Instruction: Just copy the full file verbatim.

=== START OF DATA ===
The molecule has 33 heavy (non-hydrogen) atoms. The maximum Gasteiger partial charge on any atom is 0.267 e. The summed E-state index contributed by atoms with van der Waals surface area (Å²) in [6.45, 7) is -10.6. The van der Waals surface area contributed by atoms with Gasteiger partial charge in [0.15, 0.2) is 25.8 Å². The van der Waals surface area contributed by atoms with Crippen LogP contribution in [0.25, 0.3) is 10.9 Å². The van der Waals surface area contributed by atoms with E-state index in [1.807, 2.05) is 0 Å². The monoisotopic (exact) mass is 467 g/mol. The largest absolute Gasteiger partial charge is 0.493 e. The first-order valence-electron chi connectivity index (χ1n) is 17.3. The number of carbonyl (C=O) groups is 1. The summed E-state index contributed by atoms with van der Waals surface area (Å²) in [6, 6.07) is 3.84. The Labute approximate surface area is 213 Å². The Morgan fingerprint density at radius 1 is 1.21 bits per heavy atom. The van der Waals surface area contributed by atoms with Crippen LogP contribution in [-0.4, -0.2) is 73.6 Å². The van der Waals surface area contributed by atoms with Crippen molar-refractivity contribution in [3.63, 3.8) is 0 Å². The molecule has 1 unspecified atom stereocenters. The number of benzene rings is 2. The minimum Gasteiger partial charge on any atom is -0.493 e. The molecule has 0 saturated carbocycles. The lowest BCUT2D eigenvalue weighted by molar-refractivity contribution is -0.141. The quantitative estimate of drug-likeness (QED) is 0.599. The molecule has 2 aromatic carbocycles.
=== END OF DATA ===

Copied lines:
The molecule has 33 heavy (non-hydrogen) atoms. The maximum Gasteiger partial charge on any atom is 0.267 e. The summed E-state index contributed by atoms with van der Waals surface area (Å²) in [6.45, 7) is -10.6. The van der Waals surface area contributed by atoms with Gasteiger partial charge in [0.15, 0.2) is 25.8 Å². The van der Waals surface area contributed by atoms with Crippen LogP contribution in [0.25, 0.3) is 10.9 Å². The van der Waals surface area contributed by atoms with E-state index in [1.807, 2.05) is 0 Å². The monoisotopic (exact) mass is 467 g/mol. The largest absolute Gasteiger partial charge is 0.493 e. The first-order valence-electron chi connectivity index (χ1n) is 17.3. The number of carbonyl (C=O) groups is 1. The summed E-state index contributed by atoms with van der Waals surface area (Å²) in [6, 6.07) is 3.84. The Labute approximate surface area is 213 Å². The Morgan fingerprint density at radius 1 is 1.21 bits per heavy atom. The van der Waals surface area contributed by atoms with Crippen LogP contribution in [-0.4, -0.2) is 73.6 Å². The van der Waals surface area contributed by atoms with Crippen molar-refractivity contribution in [3.63, 3.8) is 0 Å². The molecule has 1 unspecified atom stereocenters. The number of benzene rings is 2. The minimum Gasteiger partial charge on any atom is -0.493 e. The molecule has 0 saturated carbocycles. The lowest BCUT2D eigenvalue weighted by molar-refractivity contribution is -0.141. The quantitative estimate of drug-likeness (QED) is 0.599. The molecule has 2 aromatic carbocycles.